• Unlimited number of calls
  • Instant messaging
  • Searchable call history
  • Call recording[16]
  • Attended call transfer
  • Automatic call answering
  • Call holding
  • Audio and video calls with multi-party audio[16] and video conferencing[25][26]
  • Multi-channel audio support (experimental[citation needed])[clarification needed]
  • Streaming of video and audio files during a call
  • TLS and SRTP support
  • Multiple[16] audio codecs supported: G711u, G711a, GSM, Speex (8, 16, 32 kHz), Opus, G.722 (silence detection supported with Speex)
  • Multiple SIP accounts support, with per-account STUN support and SIP presence subscription
  • DTMF support
  • Automatic Gain Control
  • Account assistant wizard
  • Global keyboard shortcuts
  • Flac and Vorbis ringtone support[25]
  • Desktop notification: voicemail number, incoming call, information messages
  • SIP Re-invite
  • Address book integration in GNOME and KDE
  • PulseAudio support
  • Jack Audio Connection Kit support
  • Locale settings: French, English, Russian, German, Chinese, Spanish, Italian, Vietnamese
  • Automatic opening of incoming URL
  • End-to-end encryption used for chat, video and voice[27]
  • Decentralised (but need internet connection over ISP)

See also[edit]

References[edit]

  1. ^ "‎Jami". App Store. Retrieved 2019-08-29.
  2. ^ "Jami - Apps on Google Play". play.google.com. Retrieved 2019-08-30.
  3. ^ "Index of /windows". dl.ring.cx. Retrieved 2019-08-27.
  4. ^ "‎Jami". Mac App Store. Retrieved 2019-08-28.
  5. ^ Savoir-faire Linux Inc. (30 November 2018). "Commits · master · savoirfairelinux _ ring-client-android · GitLab". git.ring.cx. Savoir-faire Linux Inc. Retrieved 1 December 2018.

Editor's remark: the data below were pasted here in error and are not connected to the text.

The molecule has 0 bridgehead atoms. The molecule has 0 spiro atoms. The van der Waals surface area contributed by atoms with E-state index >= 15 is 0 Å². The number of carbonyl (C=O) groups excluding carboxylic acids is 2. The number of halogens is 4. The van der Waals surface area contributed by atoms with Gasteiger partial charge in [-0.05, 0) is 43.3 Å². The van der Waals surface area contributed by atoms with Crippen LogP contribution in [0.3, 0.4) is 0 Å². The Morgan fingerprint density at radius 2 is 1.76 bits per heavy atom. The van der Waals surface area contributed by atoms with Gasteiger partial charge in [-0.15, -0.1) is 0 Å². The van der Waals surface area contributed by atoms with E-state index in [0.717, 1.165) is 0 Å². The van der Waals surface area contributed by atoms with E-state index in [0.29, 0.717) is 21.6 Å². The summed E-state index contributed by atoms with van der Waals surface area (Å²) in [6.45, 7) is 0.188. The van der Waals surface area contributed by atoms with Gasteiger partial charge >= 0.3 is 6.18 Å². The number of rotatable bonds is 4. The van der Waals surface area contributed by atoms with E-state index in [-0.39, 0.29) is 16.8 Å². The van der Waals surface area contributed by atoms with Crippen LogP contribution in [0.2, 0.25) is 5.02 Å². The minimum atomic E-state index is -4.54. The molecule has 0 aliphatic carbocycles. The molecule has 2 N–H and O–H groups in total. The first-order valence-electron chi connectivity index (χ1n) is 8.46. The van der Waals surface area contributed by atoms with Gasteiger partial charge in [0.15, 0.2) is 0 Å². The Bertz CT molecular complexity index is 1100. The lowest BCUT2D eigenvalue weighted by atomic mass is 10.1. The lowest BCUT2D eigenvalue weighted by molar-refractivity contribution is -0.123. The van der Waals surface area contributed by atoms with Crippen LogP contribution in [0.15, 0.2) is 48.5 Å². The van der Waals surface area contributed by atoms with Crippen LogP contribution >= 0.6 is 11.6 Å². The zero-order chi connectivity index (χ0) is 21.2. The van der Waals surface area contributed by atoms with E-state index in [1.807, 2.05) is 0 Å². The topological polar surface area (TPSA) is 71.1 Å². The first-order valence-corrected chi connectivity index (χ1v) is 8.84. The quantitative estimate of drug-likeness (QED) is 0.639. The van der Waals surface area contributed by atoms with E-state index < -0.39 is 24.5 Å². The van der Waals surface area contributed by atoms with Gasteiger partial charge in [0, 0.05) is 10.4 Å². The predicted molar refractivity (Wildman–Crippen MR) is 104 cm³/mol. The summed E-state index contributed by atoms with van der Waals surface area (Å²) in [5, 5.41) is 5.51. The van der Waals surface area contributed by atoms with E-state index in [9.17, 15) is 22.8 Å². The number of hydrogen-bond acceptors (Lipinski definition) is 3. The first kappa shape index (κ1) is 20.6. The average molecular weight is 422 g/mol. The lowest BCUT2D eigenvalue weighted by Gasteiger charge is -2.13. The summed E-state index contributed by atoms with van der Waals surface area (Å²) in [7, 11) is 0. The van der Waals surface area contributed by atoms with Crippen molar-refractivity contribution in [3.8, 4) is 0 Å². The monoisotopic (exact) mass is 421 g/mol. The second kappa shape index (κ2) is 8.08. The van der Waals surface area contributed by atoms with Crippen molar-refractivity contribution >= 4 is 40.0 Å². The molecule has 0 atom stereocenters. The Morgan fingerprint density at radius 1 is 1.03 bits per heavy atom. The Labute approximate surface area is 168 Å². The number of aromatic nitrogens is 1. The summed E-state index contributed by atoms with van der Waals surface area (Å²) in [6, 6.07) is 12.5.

6. ^ Savoir-faire Linux Inc. (23 November 2018). "Commits · master · savoirfairelinux _ ring-project · GitLab". git.ring.cx. Savoir-faire Linux Inc. Retrieved 1 December 2018.
  7. ^ Savoir-faire Linux Inc. (21 November 2018). "Commits · master · savoirfairelinux _ ring-client-ios · GitLab". git.ring.cx. Savoir-faire Linux Inc. Retrieved 1 December 2018.
  8. ^ "News". Ring. 2018-07-25. Archived from the original on 2018-12-26. Retrieved 2018-12-01.
  9. ^ Free Software Foundation
  10. ^ "Ring's Tuleap Server". Archived from the original on 2018-04-19. Retrieved 2016-02-17.
  11. ^ Robertson, Donald. "The Licensing and Compliance Lab interviews Guillaume Roguez, Ring Project Director". Free Software Foundation. Retrieved 2016-02-19.
  12. ^ a b GNU Ring beta 2 release announcement
  13. ^ "Why is Jami truly distributed?". Jami. 2019-10-09. Retrieved 2020-09-25.
  14. ^ Say Hello to Ring (Savoir-faire Linux)
  15. ^ "Ring Download". Archived from the original on 2018-12-26. Retrieved 2016-09-19.
  16. ^ a b c d e Sanders, James. "Privacy-focused Skype alternative Ring shows promise - TechRepublic". TechRepublic. Retrieved 2016-02-19.
  17. ^ "Ring's Tuleap wiki". Archived from the original on 2018-10-19. Retrieved 2016-02-17.
  18. ^ Official Ubuntu documentation
  19. ^ "5 open source VoIP softphones to watch". CIO. Retrieved 2016-02-19.
  20. ^ https://www.gnu.org/manual/blurbs.html
  21. ^ https://linuxreviews.org/Jami
  22. ^ "Ring is now Jami". ring.cx. SFLPhone. Archived from the original on 19 December 2018. Retrieved 18 December 2018.
  23. ^ "Jami". Free Software Directory. FSF. Retrieved 11 November 2019.
  24. ^ OpenDHT project on Github
  25. ^ a b Huber, Mathias. "Software-Telefon SFLphone KDE 1.3.0 veröffentlicht » Linux-Magazin". Linux-Magazin. Retrieved 2016-02-19.
  26. ^ "All features by client · Wiki jami-project". Jami GitLab. savoirfairelinux.
  27. ^ "Protocol". Once an encrypted and authenticated peer-to-peer communication channel is available, the SIP protocol must be used to place a call and send messages.[permanent dead link]

External links[edit]